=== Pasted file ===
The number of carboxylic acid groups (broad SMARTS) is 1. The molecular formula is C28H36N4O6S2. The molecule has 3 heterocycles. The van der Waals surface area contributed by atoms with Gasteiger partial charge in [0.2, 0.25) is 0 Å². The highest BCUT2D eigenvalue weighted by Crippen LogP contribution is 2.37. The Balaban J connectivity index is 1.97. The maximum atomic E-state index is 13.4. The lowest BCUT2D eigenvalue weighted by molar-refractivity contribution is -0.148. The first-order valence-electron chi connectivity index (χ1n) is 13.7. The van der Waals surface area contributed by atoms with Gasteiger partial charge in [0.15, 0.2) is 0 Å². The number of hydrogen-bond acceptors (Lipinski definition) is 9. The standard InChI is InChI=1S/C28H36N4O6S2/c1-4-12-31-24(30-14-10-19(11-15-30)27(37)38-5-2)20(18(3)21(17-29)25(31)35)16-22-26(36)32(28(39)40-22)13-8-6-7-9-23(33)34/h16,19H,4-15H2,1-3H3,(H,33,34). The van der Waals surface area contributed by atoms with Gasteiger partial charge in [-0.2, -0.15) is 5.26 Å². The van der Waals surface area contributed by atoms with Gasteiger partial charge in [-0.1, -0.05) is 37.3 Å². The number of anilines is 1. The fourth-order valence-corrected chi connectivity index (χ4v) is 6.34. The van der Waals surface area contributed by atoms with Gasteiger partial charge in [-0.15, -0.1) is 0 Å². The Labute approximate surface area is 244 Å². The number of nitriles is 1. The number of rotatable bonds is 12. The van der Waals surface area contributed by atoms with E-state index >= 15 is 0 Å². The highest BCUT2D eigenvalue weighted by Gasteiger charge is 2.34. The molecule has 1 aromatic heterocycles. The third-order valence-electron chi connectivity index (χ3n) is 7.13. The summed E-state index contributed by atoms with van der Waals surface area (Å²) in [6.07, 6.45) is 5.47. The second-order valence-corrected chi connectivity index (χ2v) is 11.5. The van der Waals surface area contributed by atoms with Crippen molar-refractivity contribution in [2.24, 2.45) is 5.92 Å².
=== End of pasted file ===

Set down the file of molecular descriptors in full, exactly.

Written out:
The number of carboxylic acid groups (broad SMARTS) is 1. The molecular formula is C28H36N4O6S2. The molecule has 3 heterocycles. The van der Waals surface area contributed by atoms with Gasteiger partial charge in [0.2, 0.25) is 0 Å². The highest BCUT2D eigenvalue weighted by Crippen LogP contribution is 2.37. The Balaban J connectivity index is 1.97. The maximum atomic E-state index is 13.4. The lowest BCUT2D eigenvalue weighted by molar-refractivity contribution is -0.148. The first-order valence-electron chi connectivity index (χ1n) is 13.7. The van der Waals surface area contributed by atoms with Gasteiger partial charge in [0.15, 0.2) is 0 Å². The number of hydrogen-bond acceptors (Lipinski definition) is 9. The standard InChI is InChI=1S/C28H36N4O6S2/c1-4-12-31-24(30-14-10-19(11-15-30)27(37)38-5-2)20(18(3)21(17-29)25(31)35)16-22-26(36)32(28(39)40-22)13-8-6-7-9-23(33)34/h16,19H,4-15H2,1-3H3,(H,33,34). The van der Waals surface area contributed by atoms with Gasteiger partial charge in [-0.2, -0.15) is 5.26 Å². The van der Waals surface area contributed by atoms with Gasteiger partial charge in [-0.1, -0.05) is 37.3 Å². The number of anilines is 1. The fourth-order valence-corrected chi connectivity index (χ4v) is 6.34. The van der Waals surface area contributed by atoms with Gasteiger partial charge in [-0.15, -0.1) is 0 Å². The Labute approximate surface area is 244 Å². The number of nitriles is 1. The number of rotatable bonds is 12. The van der Waals surface area contributed by atoms with E-state index >= 15 is 0 Å². The highest BCUT2D eigenvalue weighted by Gasteiger charge is 2.34. The molecule has 1 aromatic heterocycles. The third-order valence-electron chi connectivity index (χ3n) is 7.13. The summed E-state index contributed by atoms with van der Waals surface area (Å²) in [6.07, 6.45) is 5.47. The second-order valence-corrected chi connectivity index (χ2v) is 11.5. The van der Waals surface area contributed by atoms with Crippen molar-refractivity contribution in [2.24, 2.45) is 5.92 Å².